Monday, November 10, 2008

On the nature of musical substance

I think Norwegian trumpet-player Arve Henriksen is an excellent musician. I also think that German saxophonist Peter Brötzmann is an excellent and important musician. But that doesn't mean that their music is good, or at least always good.

In totally different styles, both Henriksen and Brötzmann have just released albums which, to my taste, are almost substance-less. I spent my money on it. So this is a warning to those of you who happen to share the same tastes. The question is then : what is musical substance? It is not a question of rhythm or melody. You can play wonderful music without rhythm or melody. There is also plenty of music with rhythm and melody that lack substance. So what is musical substance? I think that you need the delight to hear something solid. Something with a story to tell, one that you haven't heard before, one that is not boring. A story with a clear focus, that goes somewhere, that contains true emotions, and a plot-like evolution. Something that's been thought about, even if improvised, something that's been worked on, even during rehearsals. Something that is not there to please or shock the listener, but something that the musicians want to convey, something they're eager to tell, to share, whether it's agony, pain or joy and happiness, but it has to sound true, it has to have emotional depth, and preferably also some musical inventiveness by using new forms to accentuate that story's message. Something refreshing, which forces you to hear things differently, which opens new realms of music, that surprises you, that baffles you. Something that you must be able to set your teeth in.

Arve Henriksen - Cartography (ECM, 2008) **

Henriksen is known for his specific electronic aesthetic, and with Jan Bang and Ståle Storløkken he has worked before, but then with great result. The music had substance, it had a story to tell. There was creativity and adventure. Yet I did prefer his work with DAA, which was more jazzy. Anyway, on this album, he moves totally into the realm of musical jelly. The music is as sweet as you can imagine, with even poetry recited on two tracks, and with a dubbed choir of medieval singing. This music moves Henriksen away from adventure into "the kingdom of kitsch" with a capital K, a kingdom with an increasing population density, and which Henriksen is welcomed by other trumpeters Erik Truffaz, and in their bad moments Matthias Eick and Markus Stockhausen. This is mellow, shallow, commercial music. A crowd pleaser ...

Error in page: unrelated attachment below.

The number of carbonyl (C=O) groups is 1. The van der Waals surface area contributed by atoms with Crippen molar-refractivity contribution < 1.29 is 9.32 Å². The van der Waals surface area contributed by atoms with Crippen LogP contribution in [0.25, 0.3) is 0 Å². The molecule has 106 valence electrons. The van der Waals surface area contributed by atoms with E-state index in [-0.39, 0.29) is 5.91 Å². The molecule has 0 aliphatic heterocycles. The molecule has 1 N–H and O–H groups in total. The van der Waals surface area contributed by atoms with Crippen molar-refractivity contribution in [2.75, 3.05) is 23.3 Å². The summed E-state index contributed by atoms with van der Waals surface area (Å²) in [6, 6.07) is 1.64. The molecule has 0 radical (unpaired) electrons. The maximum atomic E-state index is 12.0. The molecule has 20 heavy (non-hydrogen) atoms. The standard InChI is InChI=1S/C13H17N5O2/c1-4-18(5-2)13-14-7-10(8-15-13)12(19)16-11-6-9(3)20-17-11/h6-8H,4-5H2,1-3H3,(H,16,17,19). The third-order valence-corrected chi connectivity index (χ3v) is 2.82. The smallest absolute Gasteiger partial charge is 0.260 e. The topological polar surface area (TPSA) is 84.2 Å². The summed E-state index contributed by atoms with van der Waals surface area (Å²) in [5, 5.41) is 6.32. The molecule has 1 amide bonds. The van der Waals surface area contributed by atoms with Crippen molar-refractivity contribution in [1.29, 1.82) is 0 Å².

Peter Brötzmann & Fred Lonberg-Holm - The Brain Of A Dog In Section (Atavistic, 2008) **

On the other opposite of the musical spectrum is this album by Brötzmann and Lonberg-Holm, inaccessible and as far removed from Henriksen's endeavor as can be, if it were not for a striking similarity in lack of substance. Brötzmann attacks the first piece in full force, as you might expect, in total disregard for the sounds of Lonberg-Holm. Halfway the first track, they find each other, but not for long. The second track is a second long piece of blowing and whining. There is no jelly here, it's an empty fragmented nutshell you're trying to crack between your teeth, hoping to get to the nut, yet there's nothing inside. Creativity and inventiveness are hard to find, and many were the moments when I was wondering whether these musicians were playing together because they wanted to or whether someone had forced them to (at gunpoint!).

(Great title, though!)

Listen and (don't) download Brötzmann from eMusic.

Listen and (don't) download Henriksen from iTunes.

© stef

6 comments:

Svenn said...

Oh shit, and I liked this one from Henriksen too! Must be my love for jelly, and my Norwegian upbringing I guess. The poetry, well I might agree with you there. Guess I better get that Brötzman album too :-)

stef said...

Well, tastes are tastes, and very subjective. Enjoy the record!

Anonymous said...

I am loving the Henriksen album and can even cope with the poetry. It is revealing more on each listen.

Pindu said...

I just listened to some Henriksen and must say I got stuck on it. But those relationships never last long... ;)
I'm looking for older stuff right now.

Anonymous said...

really disappointed with the Henriken recording, after last year's gem on Rune Grammofon. it's barely got anything personal, as "Strjon" was such an intimate work. Crowd pleaser is what it may be, but I'm curious about his next step.

Wedge said...

I kind of liked the Brotzmann album, but I do see your points, Stef.

You're definitely right about improv music having a story to tell; certainly the most successful track is the second one, the longest, with its long, quieter (but still aggressive) middle section. But the other two tracks, fast blowouts, have less of an interaction and less of a plotline. I do wonder, sometimes, if the players truly keep track of each other during these very intense kinds of sessions.

The short third track was interesting to me because it had a different feel to it, a kind of bitter "tone" that seemed apart from normal blowout-sax improv. Maybe it was just the moment, though; don't know if it'll be there on successive listenings.

Anyway, very good post, stef.